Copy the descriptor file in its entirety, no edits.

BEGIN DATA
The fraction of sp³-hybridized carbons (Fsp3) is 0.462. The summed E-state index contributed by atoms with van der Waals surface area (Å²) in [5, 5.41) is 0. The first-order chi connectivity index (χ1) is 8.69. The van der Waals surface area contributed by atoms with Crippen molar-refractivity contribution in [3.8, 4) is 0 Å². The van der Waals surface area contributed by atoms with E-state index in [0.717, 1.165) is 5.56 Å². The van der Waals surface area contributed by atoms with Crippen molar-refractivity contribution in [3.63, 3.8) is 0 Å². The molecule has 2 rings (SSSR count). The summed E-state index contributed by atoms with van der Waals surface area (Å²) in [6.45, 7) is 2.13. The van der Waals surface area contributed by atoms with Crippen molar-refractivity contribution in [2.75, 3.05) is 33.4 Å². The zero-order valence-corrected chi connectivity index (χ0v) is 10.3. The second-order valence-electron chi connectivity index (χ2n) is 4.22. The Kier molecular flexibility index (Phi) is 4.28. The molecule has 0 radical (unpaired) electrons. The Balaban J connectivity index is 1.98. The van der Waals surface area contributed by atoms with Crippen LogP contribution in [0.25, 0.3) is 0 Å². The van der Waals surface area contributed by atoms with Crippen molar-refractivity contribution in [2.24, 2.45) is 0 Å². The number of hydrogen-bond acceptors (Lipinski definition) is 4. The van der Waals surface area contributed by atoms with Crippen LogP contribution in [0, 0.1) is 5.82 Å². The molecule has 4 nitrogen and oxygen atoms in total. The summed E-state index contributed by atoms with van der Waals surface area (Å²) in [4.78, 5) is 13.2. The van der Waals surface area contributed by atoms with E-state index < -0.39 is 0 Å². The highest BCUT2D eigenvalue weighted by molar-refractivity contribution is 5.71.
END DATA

The fraction of sp³-hybridized carbons (Fsp3) is 0.462. The summed E-state index contributed by atoms with van der Waals surface area (Å²) in [5, 5.41) is 0. The first-order chi connectivity index (χ1) is 8.69. The van der Waals surface area contributed by atoms with Crippen molar-refractivity contribution in [3.8, 4) is 0 Å². The van der Waals surface area contributed by atoms with E-state index in [0.717, 1.165) is 5.56 Å². The van der Waals surface area contributed by atoms with Crippen molar-refractivity contribution in [3.63, 3.8) is 0 Å². The molecule has 2 rings (SSSR count). The summed E-state index contributed by atoms with van der Waals surface area (Å²) in [6.45, 7) is 2.13. The van der Waals surface area contributed by atoms with Crippen molar-refractivity contribution in [2.75, 3.05) is 33.4 Å². The zero-order valence-corrected chi connectivity index (χ0v) is 10.3. The second-order valence-electron chi connectivity index (χ2n) is 4.22. The Kier molecular flexibility index (Phi) is 4.28. The molecule has 0 radical (unpaired) electrons. The Balaban J connectivity index is 1.98. The van der Waals surface area contributed by atoms with Crippen LogP contribution in [0.25, 0.3) is 0 Å². The van der Waals surface area contributed by atoms with Crippen molar-refractivity contribution in [2.24, 2.45) is 0 Å². The number of hydrogen-bond acceptors (Lipinski definition) is 4. The van der Waals surface area contributed by atoms with Crippen LogP contribution in [0, 0.1) is 5.82 Å². The molecule has 4 nitrogen and oxygen atoms in total. The summed E-state index contributed by atoms with van der Waals surface area (Å²) in [4.78, 5) is 13.2. The van der Waals surface area contributed by atoms with E-state index < -0.39 is 0 Å². The highest BCUT2D eigenvalue weighted by molar-refractivity contribution is 5.71.